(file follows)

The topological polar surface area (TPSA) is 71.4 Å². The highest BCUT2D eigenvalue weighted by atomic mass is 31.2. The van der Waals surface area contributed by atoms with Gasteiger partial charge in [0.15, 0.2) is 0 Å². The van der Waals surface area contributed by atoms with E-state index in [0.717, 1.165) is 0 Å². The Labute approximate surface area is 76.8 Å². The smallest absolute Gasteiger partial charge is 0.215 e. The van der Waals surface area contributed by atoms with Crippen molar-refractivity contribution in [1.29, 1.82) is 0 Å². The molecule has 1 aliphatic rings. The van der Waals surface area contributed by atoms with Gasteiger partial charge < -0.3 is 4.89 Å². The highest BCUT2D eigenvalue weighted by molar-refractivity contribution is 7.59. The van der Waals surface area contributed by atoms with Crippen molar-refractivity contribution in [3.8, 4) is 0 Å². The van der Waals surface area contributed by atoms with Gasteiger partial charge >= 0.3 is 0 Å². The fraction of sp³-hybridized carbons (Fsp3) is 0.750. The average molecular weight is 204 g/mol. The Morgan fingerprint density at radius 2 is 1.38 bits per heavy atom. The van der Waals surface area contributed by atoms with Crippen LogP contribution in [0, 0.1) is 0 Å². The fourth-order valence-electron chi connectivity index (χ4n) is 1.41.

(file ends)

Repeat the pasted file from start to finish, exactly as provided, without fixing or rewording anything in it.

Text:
The topological polar surface area (TPSA) is 71.4 Å². The highest BCUT2D eigenvalue weighted by atomic mass is 31.2. The van der Waals surface area contributed by atoms with Gasteiger partial charge in [0.15, 0.2) is 0 Å². The van der Waals surface area contributed by atoms with E-state index in [0.717, 1.165) is 0 Å². The Labute approximate surface area is 76.8 Å². The smallest absolute Gasteiger partial charge is 0.215 e. The van der Waals surface area contributed by atoms with Crippen molar-refractivity contribution in [1.29, 1.82) is 0 Å². The molecule has 1 aliphatic rings. The van der Waals surface area contributed by atoms with Gasteiger partial charge < -0.3 is 4.89 Å². The highest BCUT2D eigenvalue weighted by molar-refractivity contribution is 7.59. The van der Waals surface area contributed by atoms with Crippen molar-refractivity contribution in [3.8, 4) is 0 Å². The van der Waals surface area contributed by atoms with Gasteiger partial charge >= 0.3 is 0 Å². The fraction of sp³-hybridized carbons (Fsp3) is 0.750. The average molecular weight is 204 g/mol. The Morgan fingerprint density at radius 2 is 1.38 bits per heavy atom. The van der Waals surface area contributed by atoms with Crippen LogP contribution in [0, 0.1) is 0 Å². The fourth-order valence-electron chi connectivity index (χ4n) is 1.41.